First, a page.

Right, but there would be 2-3 of those bulbs. Wouldn't that make the Kelvin rating at 10k or 15k?

Brace Yourself.....Winter Is Coming
75 gallon Angel Paradise Updates:http://www.tropicalfishkeeping.com/f...gallon-220330/
Fluval Spec V Steel crowntail betta, 3 zebra danios,
Fluval Spec V - unnamed dumbo plaket betta, 3 zebra danios
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post #4 of 13 Old 01-01-2013, 04:41 PM
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I found CFLs on Drs. Foster and Smith, the Mini Compact Color Max bulbs seem to have full spectrum at 6700k. They are a bit pricey at $8.50 a bulb though.
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post #5 of 13 Old 01-01-2013, 04:45 PM
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I don't think Kelvin works like that, but I might be wrong. I'd think each bulb would need full spectrum daylight, between 5500k - 6700k, with the optimal being closer to 6700k. The Kelvin is the bulb temperature, from what I understand.

Sorry, I know I'm not that helpful :/
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post #6 of 13 Old 01-02-2013, 11:15 AM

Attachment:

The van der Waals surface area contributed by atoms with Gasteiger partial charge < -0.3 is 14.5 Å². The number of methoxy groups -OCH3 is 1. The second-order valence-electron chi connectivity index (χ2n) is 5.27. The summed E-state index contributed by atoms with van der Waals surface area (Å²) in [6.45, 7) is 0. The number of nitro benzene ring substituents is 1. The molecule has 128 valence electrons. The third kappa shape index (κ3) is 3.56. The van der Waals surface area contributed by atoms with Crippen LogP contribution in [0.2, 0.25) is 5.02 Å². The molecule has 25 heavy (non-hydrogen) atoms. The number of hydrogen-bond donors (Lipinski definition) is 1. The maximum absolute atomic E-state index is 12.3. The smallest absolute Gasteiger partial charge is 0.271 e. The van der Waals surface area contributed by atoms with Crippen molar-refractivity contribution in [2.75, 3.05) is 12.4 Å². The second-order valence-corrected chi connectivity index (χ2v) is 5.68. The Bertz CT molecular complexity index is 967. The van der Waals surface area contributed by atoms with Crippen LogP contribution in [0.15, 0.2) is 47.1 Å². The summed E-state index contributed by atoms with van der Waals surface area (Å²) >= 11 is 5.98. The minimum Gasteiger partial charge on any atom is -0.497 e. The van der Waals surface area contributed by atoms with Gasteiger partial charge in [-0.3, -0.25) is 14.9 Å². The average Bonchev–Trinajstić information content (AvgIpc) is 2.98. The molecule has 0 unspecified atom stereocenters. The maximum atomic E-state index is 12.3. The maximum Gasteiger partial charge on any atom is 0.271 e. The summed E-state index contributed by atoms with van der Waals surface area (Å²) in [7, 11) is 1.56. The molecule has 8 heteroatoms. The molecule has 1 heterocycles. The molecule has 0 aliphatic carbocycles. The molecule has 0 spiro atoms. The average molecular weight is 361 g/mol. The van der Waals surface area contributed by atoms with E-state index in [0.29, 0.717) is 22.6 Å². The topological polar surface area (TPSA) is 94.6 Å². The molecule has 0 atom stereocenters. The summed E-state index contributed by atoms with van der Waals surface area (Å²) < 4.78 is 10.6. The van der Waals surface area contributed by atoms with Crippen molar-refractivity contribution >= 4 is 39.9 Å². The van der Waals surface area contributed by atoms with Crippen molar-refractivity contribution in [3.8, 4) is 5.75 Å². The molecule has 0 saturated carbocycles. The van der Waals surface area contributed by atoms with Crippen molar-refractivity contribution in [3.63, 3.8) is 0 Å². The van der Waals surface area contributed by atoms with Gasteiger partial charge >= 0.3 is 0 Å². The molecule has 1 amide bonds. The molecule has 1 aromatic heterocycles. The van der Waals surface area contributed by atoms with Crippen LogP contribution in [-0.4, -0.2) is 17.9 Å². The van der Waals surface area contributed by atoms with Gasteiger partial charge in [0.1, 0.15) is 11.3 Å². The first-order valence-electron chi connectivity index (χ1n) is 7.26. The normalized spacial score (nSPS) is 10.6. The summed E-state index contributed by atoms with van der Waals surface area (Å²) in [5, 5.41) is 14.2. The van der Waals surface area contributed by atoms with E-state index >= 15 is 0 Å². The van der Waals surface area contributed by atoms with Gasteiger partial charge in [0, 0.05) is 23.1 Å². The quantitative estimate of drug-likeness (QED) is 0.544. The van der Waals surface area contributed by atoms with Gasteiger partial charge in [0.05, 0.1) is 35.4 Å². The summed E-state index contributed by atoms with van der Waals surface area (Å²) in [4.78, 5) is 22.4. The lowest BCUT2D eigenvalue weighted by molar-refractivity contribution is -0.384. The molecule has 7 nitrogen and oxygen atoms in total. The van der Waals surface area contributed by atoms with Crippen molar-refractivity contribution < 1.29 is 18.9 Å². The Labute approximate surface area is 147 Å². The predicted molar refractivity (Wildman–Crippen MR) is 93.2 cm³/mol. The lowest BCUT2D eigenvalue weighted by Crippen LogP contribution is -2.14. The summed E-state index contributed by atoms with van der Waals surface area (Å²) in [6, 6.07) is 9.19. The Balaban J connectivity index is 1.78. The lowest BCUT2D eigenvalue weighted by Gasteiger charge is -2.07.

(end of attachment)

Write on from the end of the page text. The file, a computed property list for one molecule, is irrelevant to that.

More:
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Fishy how thick is your Plexiglas?? I had a 55 gallon setup like that once. I found that the thicker Plexiglas won't warp when you have the light fixure sitting on top of the tank. The thin stuff however will like you said.

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post #7 of 13 Old 01-02-2013, 11:45 AM Thread Starter
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Not even a quarter inch thick :/

Brace Yourself.....Winter Is Coming
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Fluval Spec V Steel crowntail betta, 3 zebra danios,
Fluval Spec V - unnamed dumbo plaket betta, 3 zebra danios